Although he was a top financial officer at Triad America Corp., Democrat Arthur Miller says he was not involved with decisions at the company and does not believe his former job will hurt his campaign for state auditor.
Miller acknowledged Tuesday his signature appears on many of the bankrupt company's financial transactions because he was senior vice president for finance and administration. However, he was just an employee following orders from the company's board and, ultimately, from its principal, Adnan Khashoggi, he said Tuesday.Democrats chose Miller to replace South Salt Lake Mayor Jim Davis in the race during the party's state convention in June. Davis accepted Ted Wilson's invitation to join the ticket as the candidate for lieutenant governor.
"I was one of several hundred people working for Triad," Miller said. "We worked . . .hard because we wanted to make it continue to function."
Miller said he is helping the company's creditors regain their money. He doesn't think Triad's woes should reflect on his own abilities as a financial manager. Several Utah businesses were hurt by the company's collapse.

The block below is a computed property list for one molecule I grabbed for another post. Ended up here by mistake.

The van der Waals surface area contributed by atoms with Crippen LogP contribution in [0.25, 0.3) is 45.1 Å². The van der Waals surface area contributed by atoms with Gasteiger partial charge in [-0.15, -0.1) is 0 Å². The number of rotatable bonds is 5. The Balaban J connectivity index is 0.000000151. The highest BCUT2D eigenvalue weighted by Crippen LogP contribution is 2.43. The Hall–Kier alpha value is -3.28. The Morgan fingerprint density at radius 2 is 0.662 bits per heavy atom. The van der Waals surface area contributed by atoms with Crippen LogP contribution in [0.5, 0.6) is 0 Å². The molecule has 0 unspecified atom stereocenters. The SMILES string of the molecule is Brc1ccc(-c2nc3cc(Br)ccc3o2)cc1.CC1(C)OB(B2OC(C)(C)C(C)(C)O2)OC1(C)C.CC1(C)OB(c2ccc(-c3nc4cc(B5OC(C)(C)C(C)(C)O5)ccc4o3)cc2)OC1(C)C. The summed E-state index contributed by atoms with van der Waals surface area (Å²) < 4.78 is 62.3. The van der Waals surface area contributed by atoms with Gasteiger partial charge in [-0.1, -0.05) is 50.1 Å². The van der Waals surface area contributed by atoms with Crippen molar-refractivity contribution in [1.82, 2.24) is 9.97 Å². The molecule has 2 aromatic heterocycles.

"I was not making the decisions," Miller said. "That was handled by a board of directors."
However, Miller is mentioned in several court documents filed in connection with Triad's bankruptcy proceedings.
A copy of a letter addressed to Triad's auditing firm in March 1985 states that Miller and two other company officials considered a $40 million loan from Triad to a Cayman Islands corporation called Sigma X (controlled by Khashoggi) to be collectible. The letter purported that Khashoggi's multimillion-dollar financial commitments to the company would be fulfilled.
Yet a company shareholder's report to Khashoggi dated July 1985 says that, as a result of that loan and previous financial agreements, "the asset base of Triad America has been seriously eroded." As a result, the report said officials were "reducing (company) overhead, selling certain assets and negotiating financing in an effort to solve (the company's) financial requirements."
In that report, officials also questioned whether the $40 million loan, plus $49 million more that Khashoggi had drained from Triad during the previous year, would have to be written off as uncollectible.
Miller said he does not remember specifics about the loan.
"My name would be on a lot of that stuff," he said. "I signed most of those documents."
Miller's name also surfaced in a sworn statement by Emmanuel Floor, former Triad executive vice president. During a hearing in bankruptcy court late last year, Floor detailed his resignation from the company, and